Governance & Risk Management , Government , Industry Specific

Key Lawmaker Heralds 'Landmark' Draft Federal Privacy Bill

Top Democrat Calls Draft Bill a 'Unique' Chance to Pass Federal Privacy Legislation
Key Lawmaker Heralds 'Landmark' Draft Federal Privacy Bill
A key U.S. lawmaker called a bipartisan policy proposal the best chance to enact privacy protections. (Image: Shutterstock)

A key U.S. congressional lawmaker hailed a bipartisan privacy proposal as a "landmark draft bill" that marks the nation's best chance in decades to enact a comprehensive national privacy law.

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During a Wednesday hearing on data privacy rights, Rep. Cathy McMorris Rodgers, R-Wa., chair of the House Energy and Commerce Committee and co-author of the American Privacy Rights Act discussion draft, said U.S. citizens are currently subjected to a "modern form of digital tyranny" in which "a handful of companies and bad actors are exploiting our personal information" for profit and manipulation.

"Congress has been trying to develop and pass comprehensive data privacy and security legislation for decades," Rodgers said. "With the American Privacy Rights Act, we are at a unique moment in history where we finally have the opportunity to imagine the internet as a force for prosperity and good."

The draft legislation comes amid calls for Congress to pass a privacy bill that would protect consumer rights and implement new cybersecurity mandates for vast swaths of the American economy (see: US Bipartisan Privacy Bill Contains Cybersecurity Mandates). Sen. Maria Cantwell, D-Wa., chair of the Senate Commerce Committee and a discussion draft co-author, said in a statement that the draft proposal "strikes a meaningful balance on issues that are critical to moving comprehensive data privacy legislation through Congress."

Cantwell, who has declined to support previous compromise proposals throughout her three-year tenure as committee chair, could be the endorsement needed to finally pass comprehensive data privacy legislation. Although Cantwell and Rodgers have previously introduced competing data privacy bills over the years, the support of both committee chairs marks a rare moment of strong support.

Under the draft proposal, companies would limit their collection of data to information necessary to provide a product or service, with some exceptions, including an allowance for "market research." The bill also requires virtually any corporation that collects data to implement "reasonable data security practices." This does not apply to small businesses.

Companies involved in data collection and processing would be required to adequately safeguard data against unauthorized access and cyberattacks. Instead of including a sweeping list of cybersecurity regulations, the proposal details high-level best practices for organizations to better secure customer data - such as conducting routine vulnerability assessments and taking preventative actions to mitigate risks. Companies that generate a minimum of $250 million in annual revenues will also be required to regularly assess their decision-making algorithms for potential biases and share those evaluations with the public and the Federal Trade Commission.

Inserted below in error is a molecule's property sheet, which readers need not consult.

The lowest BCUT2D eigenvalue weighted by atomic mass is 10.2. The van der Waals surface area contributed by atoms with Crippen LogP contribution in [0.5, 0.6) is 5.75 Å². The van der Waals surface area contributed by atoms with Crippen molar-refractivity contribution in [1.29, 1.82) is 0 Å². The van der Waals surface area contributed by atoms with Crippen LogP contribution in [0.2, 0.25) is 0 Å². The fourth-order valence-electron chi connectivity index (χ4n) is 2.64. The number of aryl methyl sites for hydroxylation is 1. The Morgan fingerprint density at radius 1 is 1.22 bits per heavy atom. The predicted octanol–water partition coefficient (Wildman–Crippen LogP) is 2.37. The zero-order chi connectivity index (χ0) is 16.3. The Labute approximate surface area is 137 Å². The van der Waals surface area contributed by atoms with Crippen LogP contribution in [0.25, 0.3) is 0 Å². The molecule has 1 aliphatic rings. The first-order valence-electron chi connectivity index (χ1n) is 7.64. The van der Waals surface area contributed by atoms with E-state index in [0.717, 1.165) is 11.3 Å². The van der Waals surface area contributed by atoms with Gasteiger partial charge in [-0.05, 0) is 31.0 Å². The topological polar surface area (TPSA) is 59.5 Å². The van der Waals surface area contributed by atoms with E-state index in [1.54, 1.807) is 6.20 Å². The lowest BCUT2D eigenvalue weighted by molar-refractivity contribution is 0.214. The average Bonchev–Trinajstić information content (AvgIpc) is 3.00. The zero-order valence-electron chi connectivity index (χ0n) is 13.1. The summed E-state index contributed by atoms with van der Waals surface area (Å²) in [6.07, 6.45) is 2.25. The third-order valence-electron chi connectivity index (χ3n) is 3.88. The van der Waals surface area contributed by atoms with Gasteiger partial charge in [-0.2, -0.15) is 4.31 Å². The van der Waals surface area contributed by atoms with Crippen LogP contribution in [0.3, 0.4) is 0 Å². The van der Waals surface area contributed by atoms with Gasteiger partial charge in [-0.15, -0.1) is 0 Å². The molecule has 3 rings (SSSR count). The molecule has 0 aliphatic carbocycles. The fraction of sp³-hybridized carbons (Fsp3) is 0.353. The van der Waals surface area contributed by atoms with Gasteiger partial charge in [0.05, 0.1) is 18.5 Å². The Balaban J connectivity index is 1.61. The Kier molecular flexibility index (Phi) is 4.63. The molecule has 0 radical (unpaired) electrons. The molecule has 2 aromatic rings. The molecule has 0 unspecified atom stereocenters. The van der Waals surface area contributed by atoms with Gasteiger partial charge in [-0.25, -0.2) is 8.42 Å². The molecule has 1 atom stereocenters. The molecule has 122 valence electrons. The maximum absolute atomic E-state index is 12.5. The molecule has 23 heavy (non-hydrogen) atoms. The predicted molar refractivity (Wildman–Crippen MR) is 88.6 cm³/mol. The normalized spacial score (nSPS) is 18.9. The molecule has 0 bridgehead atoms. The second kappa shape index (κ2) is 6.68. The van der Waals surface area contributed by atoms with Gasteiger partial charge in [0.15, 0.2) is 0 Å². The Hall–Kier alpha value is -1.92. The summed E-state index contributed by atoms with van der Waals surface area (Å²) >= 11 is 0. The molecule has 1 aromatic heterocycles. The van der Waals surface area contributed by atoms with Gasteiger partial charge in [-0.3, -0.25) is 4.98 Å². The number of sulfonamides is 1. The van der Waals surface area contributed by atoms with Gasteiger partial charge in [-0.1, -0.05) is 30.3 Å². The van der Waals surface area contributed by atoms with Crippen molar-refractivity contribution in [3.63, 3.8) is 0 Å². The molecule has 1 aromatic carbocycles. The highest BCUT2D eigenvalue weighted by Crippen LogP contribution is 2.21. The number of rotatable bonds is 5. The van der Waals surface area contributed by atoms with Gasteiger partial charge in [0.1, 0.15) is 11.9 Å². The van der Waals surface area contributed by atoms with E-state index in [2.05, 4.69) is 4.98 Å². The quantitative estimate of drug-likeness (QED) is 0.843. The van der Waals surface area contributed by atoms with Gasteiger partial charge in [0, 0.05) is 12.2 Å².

Despite its bipartisan and bicameral underpinnings, the bill is far from a guaranteed success. Texas Sen. Ted Cruz, the senior Senate Commerce Committee Republican, has tied the bill to conservative hot-button issues, stating that he cannot support a privacy bill that "gives unprecedented power to the FTC to become referees of internet speech and DEI compliance." He also took issue with any proposal that "empowers trial lawyers." The proposal allows individuals to sue companies for violations of most sections of the act, a measure that has been a key Democratic demand.

The bill preempts recent state data privacy laws, prompting the head of the nascent California agency created through a Golden State privacy statute on Tuesday to say that "a federal privacy law with sweeping preemption language could freeze protections for the next thirty years." California Privacy Protection Agency Executive Director Ashkan Soltani also criticized the bill for lacking "critical protections with respect to sexual orientation, union membership, and immigration status because it does not include these categories in the definition of sensitive covered data."

New Jersey Rep. Frank Pallone, the ranking Democrat on the House Energy and Commerce Committee, has called the proposal "a very strong discussion draft" but faulted it for lacking measures specifically targeted at safeguarding minors' privacy. "To start, we should explicitly prohibit targeted advertising to children," he said at the onset of today's hearing. He also urged mandating privacy by design for products directed at children and obligatory "policies, practices, and procedures that take special care to identify, assess, and mitigate privacy risks with respect to children."

About the Author

Chris Riotta

Chris Riotta

Managing Editor, GovInfoSecurity

Riotta is a journalist based in Washington, D.C. He earned his master's degree from the Columbia University Graduate School of Journalism, where he served as 2021 class president. His reporting has appeared in NBC News, Nextgov/FCW, Newsweek Magazine, The Independent and more.

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